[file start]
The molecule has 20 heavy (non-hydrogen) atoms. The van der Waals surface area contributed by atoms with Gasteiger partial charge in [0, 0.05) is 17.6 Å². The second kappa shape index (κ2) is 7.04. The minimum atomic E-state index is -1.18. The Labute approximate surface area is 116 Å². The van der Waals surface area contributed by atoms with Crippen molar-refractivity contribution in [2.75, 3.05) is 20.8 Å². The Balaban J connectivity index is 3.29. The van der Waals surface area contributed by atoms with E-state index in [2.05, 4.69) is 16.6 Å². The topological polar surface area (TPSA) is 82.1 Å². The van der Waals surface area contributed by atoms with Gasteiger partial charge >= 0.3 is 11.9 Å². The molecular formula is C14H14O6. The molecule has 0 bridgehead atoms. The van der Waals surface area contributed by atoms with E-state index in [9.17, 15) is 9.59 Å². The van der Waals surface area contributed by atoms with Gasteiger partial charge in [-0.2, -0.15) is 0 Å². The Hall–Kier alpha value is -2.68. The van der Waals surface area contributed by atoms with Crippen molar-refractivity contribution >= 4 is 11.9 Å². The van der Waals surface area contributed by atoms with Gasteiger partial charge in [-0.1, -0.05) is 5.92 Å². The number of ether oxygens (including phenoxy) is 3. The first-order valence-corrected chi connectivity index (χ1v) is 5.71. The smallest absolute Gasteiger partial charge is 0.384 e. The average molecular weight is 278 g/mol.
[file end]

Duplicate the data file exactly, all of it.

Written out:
The molecule has 20 heavy (non-hydrogen) atoms. The van der Waals surface area contributed by atoms with Gasteiger partial charge in [0, 0.05) is 17.6 Å². The second kappa shape index (κ2) is 7.04. The minimum atomic E-state index is -1.18. The Labute approximate surface area is 116 Å². The van der Waals surface area contributed by atoms with Crippen molar-refractivity contribution in [2.75, 3.05) is 20.8 Å². The Balaban J connectivity index is 3.29. The van der Waals surface area contributed by atoms with E-state index in [2.05, 4.69) is 16.6 Å². The topological polar surface area (TPSA) is 82.1 Å². The van der Waals surface area contributed by atoms with Gasteiger partial charge >= 0.3 is 11.9 Å². The molecular formula is C14H14O6. The molecule has 0 bridgehead atoms. The van der Waals surface area contributed by atoms with E-state index in [9.17, 15) is 9.59 Å². The van der Waals surface area contributed by atoms with Gasteiger partial charge in [-0.2, -0.15) is 0 Å². The Hall–Kier alpha value is -2.68. The van der Waals surface area contributed by atoms with Crippen molar-refractivity contribution >= 4 is 11.9 Å². The van der Waals surface area contributed by atoms with Gasteiger partial charge in [-0.1, -0.05) is 5.92 Å². The number of ether oxygens (including phenoxy) is 3. The first-order valence-corrected chi connectivity index (χ1v) is 5.71. The smallest absolute Gasteiger partial charge is 0.384 e. The average molecular weight is 278 g/mol.